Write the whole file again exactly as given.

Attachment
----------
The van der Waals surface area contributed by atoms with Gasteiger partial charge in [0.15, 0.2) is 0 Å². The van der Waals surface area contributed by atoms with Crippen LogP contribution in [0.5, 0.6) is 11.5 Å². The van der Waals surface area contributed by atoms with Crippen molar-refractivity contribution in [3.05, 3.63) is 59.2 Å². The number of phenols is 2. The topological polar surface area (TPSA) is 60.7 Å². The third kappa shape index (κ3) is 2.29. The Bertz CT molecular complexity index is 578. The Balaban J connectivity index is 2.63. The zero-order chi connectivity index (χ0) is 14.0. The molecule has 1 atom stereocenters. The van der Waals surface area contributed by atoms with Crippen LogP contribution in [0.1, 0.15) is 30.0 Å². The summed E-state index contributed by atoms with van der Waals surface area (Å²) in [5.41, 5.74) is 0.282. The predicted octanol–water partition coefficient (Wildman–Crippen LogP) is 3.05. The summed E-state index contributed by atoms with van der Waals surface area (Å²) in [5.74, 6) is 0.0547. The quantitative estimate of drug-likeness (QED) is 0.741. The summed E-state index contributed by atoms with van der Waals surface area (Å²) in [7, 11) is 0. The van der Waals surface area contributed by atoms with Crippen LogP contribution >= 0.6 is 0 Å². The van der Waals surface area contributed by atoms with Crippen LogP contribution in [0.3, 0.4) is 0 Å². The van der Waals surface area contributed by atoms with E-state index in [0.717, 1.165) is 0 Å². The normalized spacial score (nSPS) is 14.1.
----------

The van der Waals surface area contributed by atoms with Gasteiger partial charge in [0.15, 0.2) is 0 Å². The van der Waals surface area contributed by atoms with Crippen LogP contribution in [0.5, 0.6) is 11.5 Å². The van der Waals surface area contributed by atoms with Crippen molar-refractivity contribution in [3.05, 3.63) is 59.2 Å². The number of phenols is 2. The topological polar surface area (TPSA) is 60.7 Å². The third kappa shape index (κ3) is 2.29. The Bertz CT molecular complexity index is 578. The Balaban J connectivity index is 2.63. The zero-order chi connectivity index (χ0) is 14.0. The molecule has 1 atom stereocenters. The van der Waals surface area contributed by atoms with Crippen LogP contribution in [0.1, 0.15) is 30.0 Å². The summed E-state index contributed by atoms with van der Waals surface area (Å²) in [5.41, 5.74) is 0.282. The predicted octanol–water partition coefficient (Wildman–Crippen LogP) is 3.05. The summed E-state index contributed by atoms with van der Waals surface area (Å²) in [5.74, 6) is 0.0547. The quantitative estimate of drug-likeness (QED) is 0.741. The summed E-state index contributed by atoms with van der Waals surface area (Å²) in [7, 11) is 0. The van der Waals surface area contributed by atoms with Crippen LogP contribution >= 0.6 is 0 Å². The van der Waals surface area contributed by atoms with Crippen LogP contribution in [0.3, 0.4) is 0 Å². The van der Waals surface area contributed by atoms with E-state index in [0.717, 1.165) is 0 Å². The normalized spacial score (nSPS) is 14.1.